Having clients who are slow to pay you is a problem all businesses face at some point – not just in Singapore, but all over the world. It’s frustrating, and it can occasionally be a struggle to keep cash flowing so you can pay your own vendors and your staff.
Rather than pressuring those laggard customers to pay up with grumpy phone calls, here are four easier (and more tactful) ways to handle the situation.
- Accept More Forms of Payment
If you only accept checks, you’ve tied your own hands. Cutting a check isn’t a quick process for most companies, and might require the accounts payable department to wait until the CEO is around to sign the check. Either that, or checks only get cut once a month, so you’re at the mercy of their schedules. Then you’re stuck in the “check’s in the mail” waiting game. It’s easier than ever to accept credit cards and mobile payments, and both put money in your account in days, not weeks.
- Charge a Late Fee
People don’t like paying more than they have to for anything, so informing clients on invoices that you charge a late fee for invoices paid past their due date may be enough to get those slow-to-pay clients moving. You can charge a flat rate, such as $25, for any invoice past 30 days, a percentage of the amount due, like 1 percent of the invoice amount for each month it’s late, or you can prorate that percentage and break it down by the number of days it’s late.
- Offer a Discount for Paying Early
The reverse psychological approach to the late fee is rewarding customers who pay before an invoice is due. Even a 2 percent discount can be enough to get them to pull out their credit cards, and it’s a small enough amount that you won’t suffer too deep a loss to your profit.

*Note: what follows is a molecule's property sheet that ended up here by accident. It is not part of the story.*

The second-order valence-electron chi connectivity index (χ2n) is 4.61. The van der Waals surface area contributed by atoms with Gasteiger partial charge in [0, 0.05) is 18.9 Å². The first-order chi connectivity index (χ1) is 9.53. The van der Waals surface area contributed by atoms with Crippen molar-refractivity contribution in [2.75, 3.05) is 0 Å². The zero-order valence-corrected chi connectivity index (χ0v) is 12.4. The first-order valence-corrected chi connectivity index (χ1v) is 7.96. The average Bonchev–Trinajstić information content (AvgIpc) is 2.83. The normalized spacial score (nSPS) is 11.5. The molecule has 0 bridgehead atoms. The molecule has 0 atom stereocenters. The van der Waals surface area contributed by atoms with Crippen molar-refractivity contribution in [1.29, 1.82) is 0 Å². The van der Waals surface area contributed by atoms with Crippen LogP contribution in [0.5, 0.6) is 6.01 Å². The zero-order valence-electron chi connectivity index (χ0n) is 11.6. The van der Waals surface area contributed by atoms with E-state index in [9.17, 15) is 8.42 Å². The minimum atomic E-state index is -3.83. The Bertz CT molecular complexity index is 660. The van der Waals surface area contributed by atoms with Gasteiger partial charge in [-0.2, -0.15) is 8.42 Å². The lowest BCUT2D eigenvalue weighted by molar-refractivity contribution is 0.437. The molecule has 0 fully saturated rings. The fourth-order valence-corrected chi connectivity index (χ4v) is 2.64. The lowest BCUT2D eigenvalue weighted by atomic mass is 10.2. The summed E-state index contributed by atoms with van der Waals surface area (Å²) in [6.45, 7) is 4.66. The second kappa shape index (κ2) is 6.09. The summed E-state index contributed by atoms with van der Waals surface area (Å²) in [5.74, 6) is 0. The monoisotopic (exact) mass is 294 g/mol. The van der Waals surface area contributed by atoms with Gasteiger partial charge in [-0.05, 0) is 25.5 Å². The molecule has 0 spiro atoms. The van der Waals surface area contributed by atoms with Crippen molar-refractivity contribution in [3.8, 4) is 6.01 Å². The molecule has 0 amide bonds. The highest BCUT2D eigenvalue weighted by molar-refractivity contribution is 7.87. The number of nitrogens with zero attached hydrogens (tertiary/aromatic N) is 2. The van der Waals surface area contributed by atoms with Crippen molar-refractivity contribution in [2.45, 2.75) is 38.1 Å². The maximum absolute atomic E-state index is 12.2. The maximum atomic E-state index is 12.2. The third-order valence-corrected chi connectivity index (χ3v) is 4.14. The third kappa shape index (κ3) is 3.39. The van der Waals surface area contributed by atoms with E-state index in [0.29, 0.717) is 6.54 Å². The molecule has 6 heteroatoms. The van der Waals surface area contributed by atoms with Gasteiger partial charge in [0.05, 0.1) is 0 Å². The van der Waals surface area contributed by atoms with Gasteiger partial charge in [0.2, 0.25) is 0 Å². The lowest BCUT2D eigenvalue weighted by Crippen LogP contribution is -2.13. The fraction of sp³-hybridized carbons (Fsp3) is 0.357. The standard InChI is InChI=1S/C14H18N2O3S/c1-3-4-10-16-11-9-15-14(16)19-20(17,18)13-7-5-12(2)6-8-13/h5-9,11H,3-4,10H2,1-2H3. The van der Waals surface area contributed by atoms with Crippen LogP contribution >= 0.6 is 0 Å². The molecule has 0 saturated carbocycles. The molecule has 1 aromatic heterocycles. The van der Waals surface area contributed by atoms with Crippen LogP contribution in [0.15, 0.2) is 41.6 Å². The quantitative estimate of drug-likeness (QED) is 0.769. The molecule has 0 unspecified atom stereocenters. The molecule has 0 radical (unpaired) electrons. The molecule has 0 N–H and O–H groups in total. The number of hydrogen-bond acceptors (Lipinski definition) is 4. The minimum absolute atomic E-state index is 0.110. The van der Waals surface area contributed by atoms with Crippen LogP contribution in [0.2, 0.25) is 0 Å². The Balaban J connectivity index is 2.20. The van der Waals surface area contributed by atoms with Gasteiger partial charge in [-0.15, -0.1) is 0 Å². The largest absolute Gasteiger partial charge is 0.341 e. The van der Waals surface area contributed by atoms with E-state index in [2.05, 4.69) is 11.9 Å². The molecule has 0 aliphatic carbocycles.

- Charge Up Front
If you provide services, why not treat them the same way as businesses that sell products and collect payment up front? For larger services — for example, a comprehensive branding project — you might charge for half up front, and the rest upon completion, especially if you’re working with a new client.
Whichever of these strategies you implement, it’s imperative to let your clients know in advance before you implement a change in your payment policy. Clients might not even pay attention to your due date, so send out an email reminding them that payments are always due, for example, 30 days after receipt of the invoice (net 30), and that as of next month, any payments received after that period will be charged a late fee.
Keeping the lines of communication open with your customers can help you transition smoothly to acting on your new policy. But be open to changing the rules. For example, if a longtime client comes to you and explains that he’s going through a difficult financial time and asks for some flexibility in payment options, consider whether you want to jeopardize that relationship by sticking to your guns, or if you have it in your heart (and bank account) to make other arrangements for him.